Homework 3
Math 128A 2021 Summer Session 2
Due Monday, 08/30/2021, 11:59 PM
1. (33 points)
(a) Derive a difference formula to approximate the first derivative at x using function values
at x− 2h, x− h, and x. What is the order of accuracy of the approximation?
(b) Derive a difference formula to approximate the second derivative at x using function
values at x− 2h, x− h, and x. What is the order of accuracy of the approximation?
(c) Apply the difference formulas to f(x) = exp(−x) at x = 0 to approximate f ′(0) and
f ′′(0). Use increasingly smaller values of h, and make tables of the approximate deriva-
tives and the absolute errors of each of the approximations.
(d) Plot the absolute errors vs.
1
h
on a log-log graph.
(e) Explain how the table of errors and the graph of the errors demonstrate the order of
convergence.
2. (30 points)
(a) For the data below find the least squares polynomials of degrees 1, 2 3, 4, and 6. You
may find the MATLAB commands polyfit and polyval useful. In Python, the same
commands are available in the numpy library.
(b) Make plots of the data and the polynomials on the same graph.
(c) For each least squares polynomial, P (x), compute the error
E2 =

j
(yj − P (xj))2 .
(d) Which polynomial do you think best approximates the data? Does increasing the degree
of the least squares polynomial always decrease the error? Does increasing the degree of
the least squares polynomial give a better approximation? Explain.
x 0.000 0.143 0.286 0.429 0.571 0.714 0.857 1.000
y 0.103 0.121 0.179 0.250 0.444 0.519 0.897 1.269
1
3. (37 points) Let f(x) = (x+ 1) exp
(−3(x+ 1)2
4
)
.
(a) Find the third degree Taylor polynomial, S(x), of f(x) about x = 0.
(b) Find the third degree polynomial, P (x), that minimizes∫ 1
−1
(
f(x)− P (x))2 dx.
Solve this problem by using orthogonal polynomials.
You could, but you need not, preform the integration by hand. You can perform the nec-
essary integration using symbolic computation using, for example, Maple, Mathematica,
or Wolfram Alpha. State what program you used and give the results. Alternately, you
may perform the integration numerically. In matlab the routine to use is integral. In
python, the corresponding routine is quad from the library scipy.integrate. Examples
are given below. We will learn about how these methods work later in the quarter.
(c) Find the third degree polynomial, Q(x), that interpolates f at the Chebyshev extrema
points: ±1, ±0.5.
(d) Make plots of f , S, P , and Q, and plots of the differences |f−S|, |f−P |, and |f−Q| on
the interval [−1, 1]. Comment on the different approximations? What are the advantages
of each of the approximations?
The first four Legendre polynomials, Lj(x), are L0(x) = 1, L1(x) = x, L2(x) = (3x
2 − 1)/2,
L3(x) = (5x
3 − 3x)/2.
% matlab integration example
%
f=@(x)((x+1).*exp(-0.75*(x+1).^2));
Iexact = 2.0/3.0 * (1.0-exp(-3.0));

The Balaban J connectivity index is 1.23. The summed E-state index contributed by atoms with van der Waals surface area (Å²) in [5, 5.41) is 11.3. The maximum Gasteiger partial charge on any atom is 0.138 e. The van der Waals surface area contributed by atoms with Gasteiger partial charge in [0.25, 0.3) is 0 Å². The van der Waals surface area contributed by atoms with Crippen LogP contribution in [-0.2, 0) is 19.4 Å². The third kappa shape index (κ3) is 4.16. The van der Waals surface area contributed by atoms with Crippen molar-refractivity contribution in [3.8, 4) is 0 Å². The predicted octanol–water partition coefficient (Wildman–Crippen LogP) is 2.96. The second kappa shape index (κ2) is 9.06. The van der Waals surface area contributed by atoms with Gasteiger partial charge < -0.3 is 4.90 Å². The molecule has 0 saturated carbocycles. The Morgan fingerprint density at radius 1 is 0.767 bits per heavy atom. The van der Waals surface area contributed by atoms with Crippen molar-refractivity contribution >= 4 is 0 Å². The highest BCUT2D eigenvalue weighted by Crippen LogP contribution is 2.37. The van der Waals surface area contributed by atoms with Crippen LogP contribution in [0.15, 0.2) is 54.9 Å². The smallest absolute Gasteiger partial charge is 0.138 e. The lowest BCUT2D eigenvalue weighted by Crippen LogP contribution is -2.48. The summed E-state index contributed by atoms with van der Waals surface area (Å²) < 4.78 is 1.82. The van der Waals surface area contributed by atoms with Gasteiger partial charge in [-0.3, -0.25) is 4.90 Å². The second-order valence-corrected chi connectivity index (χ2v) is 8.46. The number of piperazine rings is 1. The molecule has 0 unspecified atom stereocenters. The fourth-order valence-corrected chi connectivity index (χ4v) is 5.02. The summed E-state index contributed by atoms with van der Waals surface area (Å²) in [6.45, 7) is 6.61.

xmin=-1;
xmax=1;
I0 =integral(f,xmin,xmax);
fprintf(’%f %f %e \n’,Iexact,I0,abs(Iexact-I0)/I0);
# python integration example
#
from math import exp
def f(x):
return (x+1)*exp(-0.75*(x+1)**2)
Iexact = 2.0/3.0 * (1.0-exp(-3.0))
2
xmin = -1
xmax = 1
print I0,Iexact, abs(I0-Iexact)/Iexact
4. (30 BONUS points) Write a routine that takes as input x and y values from data points
and the polynomial degree n and returns the coefficients of the discrete least squares poly-
nomial approximation. Instead of using polyfit as in Problem (2), your routine should
form and solve the matrix form of the normal equations. Use your routine and the MAT-
LAB command polyval to find and plot the least squares polynomials of degree 3, 4, and 6
for the data given in Problem (2). Compare to those from Problem (2). You may want to
examine the errors, E2, or the differences between the coefficients. Comment on your results.
5. (20 BONUS points)
(a) Let Ln represent the degree n Legendre polynomial. Show that for any polynomial p of
degree less than n, ∫ 1
−1
Ln(x)p(x) dx = 0.
That is, the nth degree Legendre polynomial is orthogonal to all polynomials of degree
less than n. You may without proof that the Legendre polynomials are an orthogonal
basis.
(b) Let L˜n represent the n
th degree monic Legendre polynomial. Show that∥∥∥L˜n∥∥∥2
2
≤ ‖p˜n‖22
for all monic polynomial of degree n, p˜n, where the norm is
‖f‖22 = 〈f, f〉 =
∫ 1
−1
(f(x))2 dx.
Hint: Let w(x) = p˜n(x)− L˜n(x), and compute ‖p˜n‖22.
This result shows that the degree n monic Legendre polynomial is the degree n monic
polynomial with smallest 2-norm. The results from both part (a) and (b) are important
for high-order accurate integration methods, specifically Gaussian quadrature.
6. (10 BONUS points) Express the Legendre polynomials P0, ..., P6 of degrees 0 through 6 as
monomial expansions. That is, for each j = 0, ..., 6, find the coefficients of in the expansion
Pj(x) = a0 + a1x+ ...+ ajx
j
3
7. (30 BONUS points) To solve the normal equations for a continuous least squares problem
on [a,b], we can solve a linear system Ac = b, where Aij =
∫ b
a φi(x)φj(x)dx and bj =∫ b
a φj(x)f(x)dx.
(a) Write a routine to form the matrix A for φi(x) = x
i that takes the inputs n, the degree
of the polynomial and a and b, the endpoints of the interval. (You may or may not have
already done this for an earlier problem. If it wasn’t this general before, edit your code to
generalize it in this way.) Form the matrix A for polynomials of degrees n = 2, 4, 6, ..., 12
on the interval [0, 2] and calculate the condition numbers of the matrices. You may use
the Matlab command cond. You only need to report the condition numbers, not the
matrices.
(b) Repeat part (a) for φi(x) = Li(x), the i
th Legendre polynomial. You will be writing a
new routine to form A when φi(x) = Li(x).